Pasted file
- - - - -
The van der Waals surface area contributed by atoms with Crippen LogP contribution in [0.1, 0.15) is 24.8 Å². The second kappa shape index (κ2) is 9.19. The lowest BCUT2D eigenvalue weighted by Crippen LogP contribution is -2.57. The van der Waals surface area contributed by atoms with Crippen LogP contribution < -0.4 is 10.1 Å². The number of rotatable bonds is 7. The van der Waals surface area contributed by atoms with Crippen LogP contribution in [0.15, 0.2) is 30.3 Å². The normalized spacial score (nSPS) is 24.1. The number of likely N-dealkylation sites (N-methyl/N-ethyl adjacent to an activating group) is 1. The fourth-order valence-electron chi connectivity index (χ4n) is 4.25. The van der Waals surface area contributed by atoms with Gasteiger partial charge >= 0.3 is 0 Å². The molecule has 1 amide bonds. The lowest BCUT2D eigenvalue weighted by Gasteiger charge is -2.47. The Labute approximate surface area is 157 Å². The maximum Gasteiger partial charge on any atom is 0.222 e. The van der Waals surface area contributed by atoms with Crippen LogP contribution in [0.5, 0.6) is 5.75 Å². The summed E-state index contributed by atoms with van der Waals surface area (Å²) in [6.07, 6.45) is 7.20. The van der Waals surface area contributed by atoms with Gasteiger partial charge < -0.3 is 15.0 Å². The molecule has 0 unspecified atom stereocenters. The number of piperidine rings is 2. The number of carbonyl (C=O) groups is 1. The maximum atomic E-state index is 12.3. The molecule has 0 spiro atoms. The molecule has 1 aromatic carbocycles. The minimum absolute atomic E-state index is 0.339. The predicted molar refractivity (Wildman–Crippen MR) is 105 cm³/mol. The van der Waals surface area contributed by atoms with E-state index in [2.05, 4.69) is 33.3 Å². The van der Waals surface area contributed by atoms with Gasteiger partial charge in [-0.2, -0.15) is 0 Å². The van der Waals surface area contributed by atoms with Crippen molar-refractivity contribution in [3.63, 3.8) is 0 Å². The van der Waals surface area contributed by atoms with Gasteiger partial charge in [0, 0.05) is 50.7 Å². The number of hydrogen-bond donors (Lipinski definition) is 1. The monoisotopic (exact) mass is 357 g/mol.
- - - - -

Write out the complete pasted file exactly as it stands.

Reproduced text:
The van der Waals surface area contributed by atoms with Crippen LogP contribution in [0.1, 0.15) is 24.8 Å². The second kappa shape index (κ2) is 9.19. The lowest BCUT2D eigenvalue weighted by Crippen LogP contribution is -2.57. The van der Waals surface area contributed by atoms with Crippen LogP contribution < -0.4 is 10.1 Å². The number of rotatable bonds is 7. The van der Waals surface area contributed by atoms with Crippen LogP contribution in [0.15, 0.2) is 30.3 Å². The normalized spacial score (nSPS) is 24.1. The number of likely N-dealkylation sites (N-methyl/N-ethyl adjacent to an activating group) is 1. The fourth-order valence-electron chi connectivity index (χ4n) is 4.25. The van der Waals surface area contributed by atoms with Gasteiger partial charge >= 0.3 is 0 Å². The molecule has 1 amide bonds. The lowest BCUT2D eigenvalue weighted by Gasteiger charge is -2.47. The Labute approximate surface area is 157 Å². The maximum Gasteiger partial charge on any atom is 0.222 e. The van der Waals surface area contributed by atoms with Crippen LogP contribution in [0.5, 0.6) is 5.75 Å². The summed E-state index contributed by atoms with van der Waals surface area (Å²) in [6.07, 6.45) is 7.20. The van der Waals surface area contributed by atoms with Gasteiger partial charge < -0.3 is 15.0 Å². The molecule has 0 unspecified atom stereocenters. The number of piperidine rings is 2. The number of carbonyl (C=O) groups is 1. The maximum atomic E-state index is 12.3. The molecule has 0 spiro atoms. The molecule has 1 aromatic carbocycles. The minimum absolute atomic E-state index is 0.339. The predicted molar refractivity (Wildman–Crippen MR) is 105 cm³/mol. The van der Waals surface area contributed by atoms with E-state index in [2.05, 4.69) is 33.3 Å². The van der Waals surface area contributed by atoms with Gasteiger partial charge in [-0.2, -0.15) is 0 Å². The van der Waals surface area contributed by atoms with Crippen molar-refractivity contribution in [3.63, 3.8) is 0 Å². The van der Waals surface area contributed by atoms with Gasteiger partial charge in [0, 0.05) is 50.7 Å². The number of hydrogen-bond donors (Lipinski definition) is 1. The monoisotopic (exact) mass is 357 g/mol.